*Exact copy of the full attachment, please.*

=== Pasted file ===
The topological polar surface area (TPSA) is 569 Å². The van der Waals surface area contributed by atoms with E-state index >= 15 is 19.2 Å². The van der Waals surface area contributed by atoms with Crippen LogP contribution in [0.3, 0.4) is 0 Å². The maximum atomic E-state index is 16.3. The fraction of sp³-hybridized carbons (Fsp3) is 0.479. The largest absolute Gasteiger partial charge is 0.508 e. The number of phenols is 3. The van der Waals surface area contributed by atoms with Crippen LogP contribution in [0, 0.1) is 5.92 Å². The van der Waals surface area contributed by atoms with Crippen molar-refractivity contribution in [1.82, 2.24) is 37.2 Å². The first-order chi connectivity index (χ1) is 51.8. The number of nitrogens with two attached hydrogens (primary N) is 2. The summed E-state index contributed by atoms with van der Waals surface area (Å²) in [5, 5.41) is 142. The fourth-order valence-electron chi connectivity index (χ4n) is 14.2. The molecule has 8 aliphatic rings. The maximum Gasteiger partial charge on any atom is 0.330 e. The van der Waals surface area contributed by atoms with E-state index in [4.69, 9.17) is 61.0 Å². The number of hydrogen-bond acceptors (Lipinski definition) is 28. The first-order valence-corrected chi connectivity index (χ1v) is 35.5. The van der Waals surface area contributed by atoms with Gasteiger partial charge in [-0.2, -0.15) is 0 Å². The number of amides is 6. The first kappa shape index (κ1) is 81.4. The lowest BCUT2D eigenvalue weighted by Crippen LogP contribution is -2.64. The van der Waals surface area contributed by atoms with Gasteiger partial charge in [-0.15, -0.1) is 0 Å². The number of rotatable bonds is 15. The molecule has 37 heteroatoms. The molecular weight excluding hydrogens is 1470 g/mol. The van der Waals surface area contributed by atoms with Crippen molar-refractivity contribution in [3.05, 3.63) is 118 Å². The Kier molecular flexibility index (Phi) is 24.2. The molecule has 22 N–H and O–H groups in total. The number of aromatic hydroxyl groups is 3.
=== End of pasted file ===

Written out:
The topological polar surface area (TPSA) is 569 Å². The van der Waals surface area contributed by atoms with E-state index >= 15 is 19.2 Å². The van der Waals surface area contributed by atoms with Crippen LogP contribution in [0.3, 0.4) is 0 Å². The maximum atomic E-state index is 16.3. The fraction of sp³-hybridized carbons (Fsp3) is 0.479. The largest absolute Gasteiger partial charge is 0.508 e. The number of phenols is 3. The van der Waals surface area contributed by atoms with Crippen LogP contribution in [0, 0.1) is 5.92 Å². The van der Waals surface area contributed by atoms with Crippen molar-refractivity contribution in [1.82, 2.24) is 37.2 Å². The first-order chi connectivity index (χ1) is 51.8. The number of nitrogens with two attached hydrogens (primary N) is 2. The summed E-state index contributed by atoms with van der Waals surface area (Å²) in [5, 5.41) is 142. The fourth-order valence-electron chi connectivity index (χ4n) is 14.2. The molecule has 8 aliphatic rings. The maximum Gasteiger partial charge on any atom is 0.330 e. The van der Waals surface area contributed by atoms with E-state index in [4.69, 9.17) is 61.0 Å². The number of hydrogen-bond acceptors (Lipinski definition) is 28. The first-order valence-corrected chi connectivity index (χ1v) is 35.5. The van der Waals surface area contributed by atoms with Gasteiger partial charge in [-0.2, -0.15) is 0 Å². The number of amides is 6. The first kappa shape index (κ1) is 81.4. The lowest BCUT2D eigenvalue weighted by Crippen LogP contribution is -2.64. The van der Waals surface area contributed by atoms with Gasteiger partial charge in [-0.15, -0.1) is 0 Å². The number of rotatable bonds is 15. The molecule has 37 heteroatoms. The molecular weight excluding hydrogens is 1470 g/mol. The van der Waals surface area contributed by atoms with Crippen molar-refractivity contribution in [3.05, 3.63) is 118 Å². The Kier molecular flexibility index (Phi) is 24.2. The molecule has 22 N–H and O–H groups in total. The number of aromatic hydroxyl groups is 3.